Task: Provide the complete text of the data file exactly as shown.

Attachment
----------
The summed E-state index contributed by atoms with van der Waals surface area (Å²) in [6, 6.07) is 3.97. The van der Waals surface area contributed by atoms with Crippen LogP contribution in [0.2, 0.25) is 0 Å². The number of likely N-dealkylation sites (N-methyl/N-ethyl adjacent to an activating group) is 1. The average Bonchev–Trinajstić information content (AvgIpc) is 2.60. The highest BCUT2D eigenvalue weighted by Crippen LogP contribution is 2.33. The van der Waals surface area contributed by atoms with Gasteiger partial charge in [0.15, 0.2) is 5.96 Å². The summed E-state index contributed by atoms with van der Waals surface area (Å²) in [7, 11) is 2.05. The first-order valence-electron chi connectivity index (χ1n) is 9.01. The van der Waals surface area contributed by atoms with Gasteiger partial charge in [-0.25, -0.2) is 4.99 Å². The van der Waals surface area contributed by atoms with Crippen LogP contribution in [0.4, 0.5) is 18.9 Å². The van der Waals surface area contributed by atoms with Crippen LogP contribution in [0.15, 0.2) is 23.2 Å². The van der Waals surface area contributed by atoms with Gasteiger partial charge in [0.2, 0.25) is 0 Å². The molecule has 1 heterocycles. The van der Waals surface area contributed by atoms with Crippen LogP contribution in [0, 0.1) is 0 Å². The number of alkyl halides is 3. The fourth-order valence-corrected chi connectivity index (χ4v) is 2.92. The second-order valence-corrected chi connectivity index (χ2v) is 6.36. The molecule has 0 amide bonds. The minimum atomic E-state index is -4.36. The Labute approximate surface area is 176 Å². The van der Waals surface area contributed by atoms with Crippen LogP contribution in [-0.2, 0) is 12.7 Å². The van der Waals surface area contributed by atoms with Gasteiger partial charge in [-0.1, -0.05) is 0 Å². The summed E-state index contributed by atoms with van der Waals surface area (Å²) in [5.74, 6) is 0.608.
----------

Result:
The summed E-state index contributed by atoms with van der Waals surface area (Å²) in [6, 6.07) is 3.97. The van der Waals surface area contributed by atoms with Crippen LogP contribution in [0.2, 0.25) is 0 Å². The number of likely N-dealkylation sites (N-methyl/N-ethyl adjacent to an activating group) is 1. The average Bonchev–Trinajstić information content (AvgIpc) is 2.60. The highest BCUT2D eigenvalue weighted by Crippen LogP contribution is 2.33. The van der Waals surface area contributed by atoms with Gasteiger partial charge in [0.15, 0.2) is 5.96 Å². The summed E-state index contributed by atoms with van der Waals surface area (Å²) in [7, 11) is 2.05. The first-order valence-electron chi connectivity index (χ1n) is 9.01. The van der Waals surface area contributed by atoms with Gasteiger partial charge in [-0.25, -0.2) is 4.99 Å². The van der Waals surface area contributed by atoms with Crippen LogP contribution in [0.4, 0.5) is 18.9 Å². The van der Waals surface area contributed by atoms with Crippen LogP contribution in [0.15, 0.2) is 23.2 Å². The van der Waals surface area contributed by atoms with Gasteiger partial charge in [0.2, 0.25) is 0 Å². The molecule has 1 heterocycles. The van der Waals surface area contributed by atoms with Crippen LogP contribution in [0, 0.1) is 0 Å². The number of alkyl halides is 3. The fourth-order valence-corrected chi connectivity index (χ4v) is 2.92. The second-order valence-corrected chi connectivity index (χ2v) is 6.36. The molecule has 0 amide bonds. The minimum atomic E-state index is -4.36. The Labute approximate surface area is 176 Å². The van der Waals surface area contributed by atoms with Crippen LogP contribution in [-0.2, 0) is 12.7 Å². The van der Waals surface area contributed by atoms with Gasteiger partial charge in [-0.1, -0.05) is 0 Å². The summed E-state index contributed by atoms with van der Waals surface area (Å²) in [5.74, 6) is 0.608.